As time passes, the heat gets turned up considerably. Hasan finds himself being pursued by a persistent stalker, Annie (Parinaz Izadyar), who claims she’s smitten with the filmmaker and is interested in finding a way of becoming cast in his next production (whenever that will be), even though her unpredictable actions often make these contentions questionable. But, even more troublesome than that, claims circulate against Hasan that he’s killing the other directors (after all, accusers claim, how has he managed to survive while all of the others are dying?). Those accusations get fueled with further speculation when he’s placed near the scene of one of the murders, but, when Hasan is questioned by an investigator (Ali Bagheri), he’s cleared of all suspicion. Nevertheless, when word of his possible connection to the crimes is leaked to social media, he’s tried and found guilty in the court of public opinion, despite the authorities’ finding of innocence.
Ironically, Hasan suddenly has more popularity than what he knows to do with, but it’s far from the kind of notoriety he’s been seeking. What’s he to do to clear his falsely accused name and restore his reputation? That’s the challenge he now faces, one that perches him perilously on multiple fronts. And it’s bigger than anything he’s had to confront thus far.
In addressing these issues, the first question Hasan (or anyone else similarly situated) needs to ask is, “Is the popularity we seek worth the cost of what it takes to attain it?” It’s an age-old question in many ways, but it’s become particularly important in a hyperconnected world with ubiquitous social media, on-demand Internet access and constant (if often-uninformed) scrutiny by others. Indeed, is the result truly worthy of the effort needed to acquire it?
That naturally depends on the value we place on this sought-after commodity. And that, in turn, is based on the beliefs we hold on the subject. That’s crucial, because they will determine what arises given that our beliefs are the driving force behind the conscious creation process, the philosophy that maintains we manifest the reality we experience through the power of our thoughts, beliefs and intents.
Given where Hasan is coming from, he has much to sort out for himself. But, before he can implement any corrective measures, he needs to decide what’s most important in his life. What gives him meaning? What provides genuine satisfaction? What does he want for his future? And what beliefs does he need to formulate to realize these outcomes?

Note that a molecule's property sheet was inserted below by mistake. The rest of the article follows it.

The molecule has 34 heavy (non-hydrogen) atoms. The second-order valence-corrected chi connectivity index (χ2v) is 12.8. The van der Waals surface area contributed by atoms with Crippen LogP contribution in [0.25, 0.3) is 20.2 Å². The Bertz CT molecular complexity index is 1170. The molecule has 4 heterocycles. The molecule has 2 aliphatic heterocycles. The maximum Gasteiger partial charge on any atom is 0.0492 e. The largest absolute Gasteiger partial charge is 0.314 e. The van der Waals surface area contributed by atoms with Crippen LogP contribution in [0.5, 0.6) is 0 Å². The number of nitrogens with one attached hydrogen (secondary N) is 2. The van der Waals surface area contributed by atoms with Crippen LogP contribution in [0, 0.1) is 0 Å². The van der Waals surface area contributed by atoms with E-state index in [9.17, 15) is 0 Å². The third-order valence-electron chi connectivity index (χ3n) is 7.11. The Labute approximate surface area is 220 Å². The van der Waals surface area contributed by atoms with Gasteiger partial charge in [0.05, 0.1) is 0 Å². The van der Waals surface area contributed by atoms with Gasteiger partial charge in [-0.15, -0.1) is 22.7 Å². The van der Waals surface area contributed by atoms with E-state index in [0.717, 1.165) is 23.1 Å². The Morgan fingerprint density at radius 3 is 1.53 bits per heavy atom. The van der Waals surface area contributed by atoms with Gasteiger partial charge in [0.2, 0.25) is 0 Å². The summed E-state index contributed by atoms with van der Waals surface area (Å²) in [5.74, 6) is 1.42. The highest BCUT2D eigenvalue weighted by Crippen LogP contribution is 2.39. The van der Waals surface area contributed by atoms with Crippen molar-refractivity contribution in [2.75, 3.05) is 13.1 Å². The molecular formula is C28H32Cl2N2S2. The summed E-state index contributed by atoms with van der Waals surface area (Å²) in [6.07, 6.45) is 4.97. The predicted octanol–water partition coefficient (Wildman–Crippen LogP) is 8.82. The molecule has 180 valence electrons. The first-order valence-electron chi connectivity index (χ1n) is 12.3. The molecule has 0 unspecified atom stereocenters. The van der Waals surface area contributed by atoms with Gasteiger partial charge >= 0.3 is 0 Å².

Hasan obviously craves attention and hopes that others like him, partly to get his career back on track, but also simply to rejuvenate others’ appreciation of him as a human being. Those objectives are intertwined with one another to a certain degree, which is why his inability to work is so painful to him. And, because of that, he’s willing to do almost anything to get back on track.
Of course, when we become obsessed like this, we may be tempted to do just about anything to attain our goal, and that may lead to the formation, deployment and maintenance of ill-considered beliefs. That’s apparent, for example, in Hasan’s misguided notion that he’s somehow less of a filmmaker (and, consequently, less of an individual) because the serial killer hasn’t targeted him for beheading. Such a distorted, misguided belief subsequently leads to all kinds of genuinely bizarre materializations, considerations that most anyone in his or her right mind would never seek to manifest. It leads to such wacky developments as his consoling mother trying to comfort him by saying that he needn’t fret about not being sought by the murderer, that he should rest assured that the killer will come around eventually because he’s “saving the best for last” (how’s that for a mother’s love?). It also leads to the stalker’s appearance, the suspicion that Hasan might be a suspect in the killings and his desire to become involved in the case in hopes that his efforts at solving the crimes will help to draw popularity-building attention to him.